Nixie bargraph clock - written by on 2015-11-18

Nixie bargraph clock

What happens when you combine an Arduino with something more vintage? Yes, a Nixie bargraph clock.

Recently I bought a couple of IN-9 Nixie bargraph tubes from a russian store, $1.5 each (quite cheap, huh?). These tubes are current driven, and they are fairly constant between 0 and 8 mA (Almost the end of the tube). Above that, sensitivity decreases rapidly. So, after keeping them in a shelve for some days because of not having any idea on what to do with them, I decided to make a clock.

A clock? - you might ask. Yeah, a clock. Neither analog nor digital. (Well, it is analog, but you know what I mean) Just the tubes displaying the time.

So, what do we need?

Obviously we're going to need the tubes and an Arduino (I'll be using a Pro Mini). Also, as the tubes run at 140v, an appropiate PSU is required. Mine boosts voltage from 8~32V to 100~390V, and it only costed ~$10. Also, I got a very nice wooden enclosure in a local store for just $3.

How to drive the tubes

The main problem about driving each individual tube is the voltage itself. The Arduino is a 5 volt device, and 140v would very likely release the magic smoke. To avoid this, a high voltage transistor, like the MJE340, will be used. The first problem is now solved.

Another problem is the lack of a true analog output of the Arduino. Instead, it uses a PWM signal. The easiest solution is using a low pass filter, so the output PWM will be smoothed, much like an analog signal.

Take a look at the schematic of one of the tubes:

Circuit

<irony>Now admire the internal magnificence of the clock!</irony>

Clock

Quick description of each part

  1. Low pass filters and transistors for each tube
  2. 140V Power supply
  3. Arduino Mega (Right now I'm using a Pro mini)
  4. Tube connections
  5. Decorative voltmeter

Tube height

One of the problems of the tubes is that each one is unique, so under the same voltage and current, two tubes can have slightly different heights. To adjust this, the resistor located on the emitter of each transistor should have the appropriate value. You could also put a potentiometer for easier adjustment.

The final result!

So, how does this... strange clock look like? Here, take a look!

Final result

And there you have it! A steampunk vintage clock!


Tagged in Hardware. 0 comments

BabbageBot - written by on 2015-10-15

BabbageBot

BabbageBot is a Python bot for Slack. Modular, easy to use and fun.

BabbageBot is a Python made bot for Slack, the communication tool for teams. The bot provides easy to add and easy to modify commands that can greatly expand the experience of chatting.

It was made with the intention of being modular, enabling anyone that wants to modify it to do the changes very easily. The structure of the bot is:


├── LICENSE
├── main.py
├── modules
│   ├── btc.py
│   ├── calc.py
│   ├── help.py
│   ├── __init__.py
│   ├── iss.py
│   ├── list.py
│   ├── ping.py
│   ├── rand.py
│   ├── translate.py
│   ├── weather.py
│   └── wiki.py
└── README.rst

The main.py contains the main methods for connecting to the Slack API through a Websocket. An API key is required. This file also loads the modules/list.py. List.py enumerates all the available modules (aka commands), and main.py uses this list as the message filter. When a string is detected to be in the list, this message gets delivered to the appropriate module. Result is then returned from the specific module and sent back to Slack.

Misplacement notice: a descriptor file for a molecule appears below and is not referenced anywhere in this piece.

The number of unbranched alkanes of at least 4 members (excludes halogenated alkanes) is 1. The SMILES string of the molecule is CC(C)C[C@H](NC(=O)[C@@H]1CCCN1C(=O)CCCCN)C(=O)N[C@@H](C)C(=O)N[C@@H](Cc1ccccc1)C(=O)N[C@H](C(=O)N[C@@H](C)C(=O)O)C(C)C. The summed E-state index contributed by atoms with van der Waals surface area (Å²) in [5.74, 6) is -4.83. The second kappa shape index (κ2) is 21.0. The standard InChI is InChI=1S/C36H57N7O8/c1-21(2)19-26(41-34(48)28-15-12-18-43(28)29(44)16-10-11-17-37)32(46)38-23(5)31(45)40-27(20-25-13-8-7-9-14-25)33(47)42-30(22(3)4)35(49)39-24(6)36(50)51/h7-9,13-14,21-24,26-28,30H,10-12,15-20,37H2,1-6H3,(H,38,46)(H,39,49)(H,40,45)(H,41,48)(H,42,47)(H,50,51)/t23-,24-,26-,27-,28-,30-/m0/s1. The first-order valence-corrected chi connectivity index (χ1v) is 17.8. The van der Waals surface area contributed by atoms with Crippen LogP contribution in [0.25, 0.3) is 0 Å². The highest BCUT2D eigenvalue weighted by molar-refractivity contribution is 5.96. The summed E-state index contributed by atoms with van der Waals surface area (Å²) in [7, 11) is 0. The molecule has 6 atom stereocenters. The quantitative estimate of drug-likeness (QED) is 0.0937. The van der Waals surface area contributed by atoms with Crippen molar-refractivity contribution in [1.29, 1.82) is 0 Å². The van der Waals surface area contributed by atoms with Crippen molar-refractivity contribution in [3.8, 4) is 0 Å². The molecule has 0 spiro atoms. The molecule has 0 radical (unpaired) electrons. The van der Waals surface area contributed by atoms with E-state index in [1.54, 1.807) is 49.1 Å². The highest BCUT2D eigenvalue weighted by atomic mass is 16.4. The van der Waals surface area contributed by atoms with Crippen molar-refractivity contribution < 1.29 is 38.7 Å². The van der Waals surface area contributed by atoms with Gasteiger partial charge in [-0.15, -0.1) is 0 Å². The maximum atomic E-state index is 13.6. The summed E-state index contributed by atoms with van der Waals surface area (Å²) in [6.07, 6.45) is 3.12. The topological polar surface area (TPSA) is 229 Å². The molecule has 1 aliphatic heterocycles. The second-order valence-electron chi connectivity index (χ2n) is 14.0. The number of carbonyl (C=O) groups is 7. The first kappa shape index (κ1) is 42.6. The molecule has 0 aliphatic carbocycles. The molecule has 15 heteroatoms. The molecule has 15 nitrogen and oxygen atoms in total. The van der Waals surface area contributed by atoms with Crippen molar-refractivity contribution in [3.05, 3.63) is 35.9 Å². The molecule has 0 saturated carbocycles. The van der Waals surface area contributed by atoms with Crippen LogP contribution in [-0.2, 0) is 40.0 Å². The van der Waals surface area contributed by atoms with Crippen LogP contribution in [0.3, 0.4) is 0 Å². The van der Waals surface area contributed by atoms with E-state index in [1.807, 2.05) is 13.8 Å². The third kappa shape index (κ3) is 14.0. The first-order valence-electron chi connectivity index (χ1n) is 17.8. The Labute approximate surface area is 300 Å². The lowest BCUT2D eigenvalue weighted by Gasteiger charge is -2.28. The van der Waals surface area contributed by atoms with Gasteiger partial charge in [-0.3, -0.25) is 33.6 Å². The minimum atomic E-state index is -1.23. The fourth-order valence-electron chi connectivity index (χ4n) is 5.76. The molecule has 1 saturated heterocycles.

The modules folder, as already said, contains all the modules that can be used by the bot. Each command should have its own file. Not required, but recommended.

For example, calc.py computes any kind of mathematical expression by sending the data to a server and then retrieving the result. Modules like the weather one require an API key. (In this case, from Openweathermap)

Adding a command is pretty simple. Create a .py file with any name in the modules/ folder. Then create the 'execute' function, with an string as a parameter (even if you don't use it). For example, I'll use the file 'wiki.py' (Fetches the Wikipedia). Inside the execute function I have all the necessary code to fetch the relevant Wikipedia article based on the given arguments.

After the code is properly written and working, an entry should be added in modules/list.py. First, importing it (eg, 'import wiki'); and then adding the entry itself in 'commandModules'. In this case I would add ''wiki': wiki'. The first 'wiki' is the keyword the bot will be listening for executing the command specified on the second half, 'wiki'. You could also have ''potato': wiki', and then sending to the bot 'potato Trees' would return the Wikipedia article about trees.

BabbageBot is distributed under the GNU Affero GPL v3 license.

For more information on installing, modifying and redistributing, please visit this GitHub repository: BabbageBot


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RSS is now working! - written by on 2015-09-24

The RSS feed is ready to use and read!

(Yes, right now almost all posts are about the server having new features. Sorry about that :3)

A new fancy feature started working just a few minutes ago! Prepare your RSS feed reader, for the most fractal-ish RSS feed ever. Really, take a look at this magnificent Menger Sponge: https://nixijav.com/rss


Tagged in Server Stuff. 0 comments